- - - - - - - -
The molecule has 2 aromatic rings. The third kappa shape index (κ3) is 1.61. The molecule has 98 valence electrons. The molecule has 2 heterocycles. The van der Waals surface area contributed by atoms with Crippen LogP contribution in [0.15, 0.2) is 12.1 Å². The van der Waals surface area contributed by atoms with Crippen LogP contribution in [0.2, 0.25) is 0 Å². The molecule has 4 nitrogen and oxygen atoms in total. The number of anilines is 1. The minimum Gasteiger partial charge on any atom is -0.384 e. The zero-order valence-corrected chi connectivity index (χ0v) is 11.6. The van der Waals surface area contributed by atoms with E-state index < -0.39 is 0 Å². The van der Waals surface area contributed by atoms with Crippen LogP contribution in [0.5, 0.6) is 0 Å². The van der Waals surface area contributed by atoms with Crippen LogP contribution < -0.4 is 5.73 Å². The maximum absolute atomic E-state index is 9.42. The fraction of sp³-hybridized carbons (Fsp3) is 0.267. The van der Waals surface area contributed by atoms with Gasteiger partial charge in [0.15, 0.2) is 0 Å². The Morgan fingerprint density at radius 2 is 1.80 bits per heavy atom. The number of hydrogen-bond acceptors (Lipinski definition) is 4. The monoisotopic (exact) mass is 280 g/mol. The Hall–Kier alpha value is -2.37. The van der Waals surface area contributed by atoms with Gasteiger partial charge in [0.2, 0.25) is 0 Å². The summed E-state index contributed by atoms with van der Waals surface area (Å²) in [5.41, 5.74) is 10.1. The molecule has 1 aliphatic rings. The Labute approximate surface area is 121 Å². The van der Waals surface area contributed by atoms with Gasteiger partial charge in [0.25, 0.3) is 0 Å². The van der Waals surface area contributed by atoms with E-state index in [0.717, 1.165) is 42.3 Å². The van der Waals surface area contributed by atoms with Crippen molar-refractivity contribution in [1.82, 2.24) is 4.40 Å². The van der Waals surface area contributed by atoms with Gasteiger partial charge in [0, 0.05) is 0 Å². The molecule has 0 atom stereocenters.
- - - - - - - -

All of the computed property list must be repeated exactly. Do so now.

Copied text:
The molecule has 2 aromatic rings. The third kappa shape index (κ3) is 1.61. The molecule has 98 valence electrons. The molecule has 2 heterocycles. The van der Waals surface area contributed by atoms with Crippen LogP contribution in [0.15, 0.2) is 12.1 Å². The van der Waals surface area contributed by atoms with Crippen LogP contribution in [0.2, 0.25) is 0 Å². The molecule has 4 nitrogen and oxygen atoms in total. The number of anilines is 1. The minimum Gasteiger partial charge on any atom is -0.384 e. The zero-order valence-corrected chi connectivity index (χ0v) is 11.6. The van der Waals surface area contributed by atoms with E-state index < -0.39 is 0 Å². The van der Waals surface area contributed by atoms with Crippen LogP contribution in [0.5, 0.6) is 0 Å². The van der Waals surface area contributed by atoms with Crippen LogP contribution < -0.4 is 5.73 Å². The maximum absolute atomic E-state index is 9.42. The fraction of sp³-hybridized carbons (Fsp3) is 0.267. The van der Waals surface area contributed by atoms with Gasteiger partial charge in [0.15, 0.2) is 0 Å². The Morgan fingerprint density at radius 2 is 1.80 bits per heavy atom. The number of hydrogen-bond acceptors (Lipinski definition) is 4. The monoisotopic (exact) mass is 280 g/mol. The Hall–Kier alpha value is -2.37. The van der Waals surface area contributed by atoms with Gasteiger partial charge in [0.2, 0.25) is 0 Å². The summed E-state index contributed by atoms with van der Waals surface area (Å²) in [5.41, 5.74) is 10.1. The molecule has 1 aliphatic rings. The Labute approximate surface area is 121 Å². The van der Waals surface area contributed by atoms with Gasteiger partial charge in [0.25, 0.3) is 0 Å². The van der Waals surface area contributed by atoms with E-state index in [0.717, 1.165) is 42.3 Å². The van der Waals surface area contributed by atoms with Crippen molar-refractivity contribution in [1.82, 2.24) is 4.40 Å². The van der Waals surface area contributed by atoms with Gasteiger partial charge in [0, 0.05) is 0 Å². The molecule has 0 atom stereocenters.